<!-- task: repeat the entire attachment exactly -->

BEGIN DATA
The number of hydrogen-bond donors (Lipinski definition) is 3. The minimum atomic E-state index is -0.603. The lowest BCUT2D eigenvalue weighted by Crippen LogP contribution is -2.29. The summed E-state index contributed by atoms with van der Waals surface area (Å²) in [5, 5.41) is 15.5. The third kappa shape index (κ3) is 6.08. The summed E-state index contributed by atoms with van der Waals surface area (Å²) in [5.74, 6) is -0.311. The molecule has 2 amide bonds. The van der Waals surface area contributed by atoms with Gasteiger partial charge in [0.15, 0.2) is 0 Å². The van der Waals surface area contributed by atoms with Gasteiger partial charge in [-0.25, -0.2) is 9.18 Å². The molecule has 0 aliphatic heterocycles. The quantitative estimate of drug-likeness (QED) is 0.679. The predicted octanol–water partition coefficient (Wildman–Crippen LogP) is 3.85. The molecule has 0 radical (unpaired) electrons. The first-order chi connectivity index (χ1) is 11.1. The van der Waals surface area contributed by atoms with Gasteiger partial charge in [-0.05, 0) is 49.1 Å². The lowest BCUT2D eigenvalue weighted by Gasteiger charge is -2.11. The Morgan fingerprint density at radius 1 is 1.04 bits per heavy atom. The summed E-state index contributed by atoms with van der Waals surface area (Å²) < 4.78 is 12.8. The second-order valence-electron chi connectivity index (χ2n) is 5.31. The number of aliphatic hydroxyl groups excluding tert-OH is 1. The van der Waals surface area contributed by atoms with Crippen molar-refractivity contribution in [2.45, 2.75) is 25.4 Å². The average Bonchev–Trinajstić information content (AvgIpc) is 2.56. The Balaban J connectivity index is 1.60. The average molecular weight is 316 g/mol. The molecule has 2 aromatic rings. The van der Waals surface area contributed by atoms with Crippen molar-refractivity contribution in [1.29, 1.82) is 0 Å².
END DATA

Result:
The number of hydrogen-bond donors (Lipinski definition) is 3. The minimum atomic E-state index is -0.603. The lowest BCUT2D eigenvalue weighted by Crippen LogP contribution is -2.29. The summed E-state index contributed by atoms with van der Waals surface area (Å²) in [5, 5.41) is 15.5. The third kappa shape index (κ3) is 6.08. The summed E-state index contributed by atoms with van der Waals surface area (Å²) in [5.74, 6) is -0.311. The molecule has 2 amide bonds. The van der Waals surface area contributed by atoms with Gasteiger partial charge in [0.15, 0.2) is 0 Å². The van der Waals surface area contributed by atoms with Gasteiger partial charge in [-0.25, -0.2) is 9.18 Å². The molecule has 0 aliphatic heterocycles. The quantitative estimate of drug-likeness (QED) is 0.679. The predicted octanol–water partition coefficient (Wildman–Crippen LogP) is 3.85. The molecule has 0 radical (unpaired) electrons. The first-order chi connectivity index (χ1) is 11.1. The van der Waals surface area contributed by atoms with Gasteiger partial charge in [-0.05, 0) is 49.1 Å². The lowest BCUT2D eigenvalue weighted by Gasteiger charge is -2.11. The Morgan fingerprint density at radius 1 is 1.04 bits per heavy atom. The summed E-state index contributed by atoms with van der Waals surface area (Å²) < 4.78 is 12.8. The second-order valence-electron chi connectivity index (χ2n) is 5.31. The number of aliphatic hydroxyl groups excluding tert-OH is 1. The van der Waals surface area contributed by atoms with Crippen molar-refractivity contribution in [2.45, 2.75) is 25.4 Å². The average Bonchev–Trinajstić information content (AvgIpc) is 2.56. The Balaban J connectivity index is 1.60. The average molecular weight is 316 g/mol. The molecule has 2 aromatic rings. The van der Waals surface area contributed by atoms with Crippen molar-refractivity contribution in [1.29, 1.82) is 0 Å².